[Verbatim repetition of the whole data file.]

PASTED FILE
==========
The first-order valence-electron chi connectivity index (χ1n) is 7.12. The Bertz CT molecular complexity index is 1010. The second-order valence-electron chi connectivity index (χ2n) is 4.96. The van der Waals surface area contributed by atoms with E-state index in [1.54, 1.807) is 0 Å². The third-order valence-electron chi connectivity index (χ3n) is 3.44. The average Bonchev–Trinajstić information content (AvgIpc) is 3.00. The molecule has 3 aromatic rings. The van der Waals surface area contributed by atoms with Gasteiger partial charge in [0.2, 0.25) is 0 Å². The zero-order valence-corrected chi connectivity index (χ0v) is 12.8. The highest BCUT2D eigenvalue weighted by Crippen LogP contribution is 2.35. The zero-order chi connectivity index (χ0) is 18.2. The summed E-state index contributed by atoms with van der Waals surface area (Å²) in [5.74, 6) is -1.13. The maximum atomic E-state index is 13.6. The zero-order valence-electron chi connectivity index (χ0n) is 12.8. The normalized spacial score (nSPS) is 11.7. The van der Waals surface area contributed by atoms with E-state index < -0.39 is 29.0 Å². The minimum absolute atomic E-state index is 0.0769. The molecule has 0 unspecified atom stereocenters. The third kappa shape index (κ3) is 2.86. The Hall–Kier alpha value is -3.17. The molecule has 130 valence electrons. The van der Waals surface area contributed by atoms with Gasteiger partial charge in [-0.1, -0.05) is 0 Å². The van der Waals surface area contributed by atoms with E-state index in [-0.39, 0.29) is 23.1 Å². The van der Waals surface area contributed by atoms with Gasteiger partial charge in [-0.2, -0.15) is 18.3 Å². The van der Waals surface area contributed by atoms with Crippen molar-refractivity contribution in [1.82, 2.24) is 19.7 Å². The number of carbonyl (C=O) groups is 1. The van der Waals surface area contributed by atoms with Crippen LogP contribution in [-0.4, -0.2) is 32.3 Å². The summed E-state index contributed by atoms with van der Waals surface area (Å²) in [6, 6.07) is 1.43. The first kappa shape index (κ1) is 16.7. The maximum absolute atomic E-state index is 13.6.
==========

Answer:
The first-order valence-electron chi connectivity index (χ1n) is 7.12. The Bertz CT molecular complexity index is 1010. The second-order valence-electron chi connectivity index (χ2n) is 4.96. The van der Waals surface area contributed by atoms with E-state index in [1.54, 1.807) is 0 Å². The third-order valence-electron chi connectivity index (χ3n) is 3.44. The average Bonchev–Trinajstić information content (AvgIpc) is 3.00. The molecule has 3 aromatic rings. The van der Waals surface area contributed by atoms with Gasteiger partial charge in [0.2, 0.25) is 0 Å². The zero-order valence-corrected chi connectivity index (χ0v) is 12.8. The highest BCUT2D eigenvalue weighted by Crippen LogP contribution is 2.35. The zero-order chi connectivity index (χ0) is 18.2. The summed E-state index contributed by atoms with van der Waals surface area (Å²) in [5.74, 6) is -1.13. The maximum atomic E-state index is 13.6. The zero-order valence-electron chi connectivity index (χ0n) is 12.8. The normalized spacial score (nSPS) is 11.7. The van der Waals surface area contributed by atoms with E-state index < -0.39 is 29.0 Å². The minimum absolute atomic E-state index is 0.0769. The molecule has 0 unspecified atom stereocenters. The third kappa shape index (κ3) is 2.86. The Hall–Kier alpha value is -3.17. The molecule has 130 valence electrons. The van der Waals surface area contributed by atoms with Gasteiger partial charge in [-0.1, -0.05) is 0 Å². The van der Waals surface area contributed by atoms with E-state index in [-0.39, 0.29) is 23.1 Å². The van der Waals surface area contributed by atoms with Gasteiger partial charge in [-0.2, -0.15) is 18.3 Å². The van der Waals surface area contributed by atoms with Crippen molar-refractivity contribution in [1.82, 2.24) is 19.7 Å². The number of carbonyl (C=O) groups is 1. The van der Waals surface area contributed by atoms with Crippen LogP contribution in [-0.4, -0.2) is 32.3 Å². The summed E-state index contributed by atoms with van der Waals surface area (Å²) in [6, 6.07) is 1.43. The first kappa shape index (κ1) is 16.7. The maximum absolute atomic E-state index is 13.6.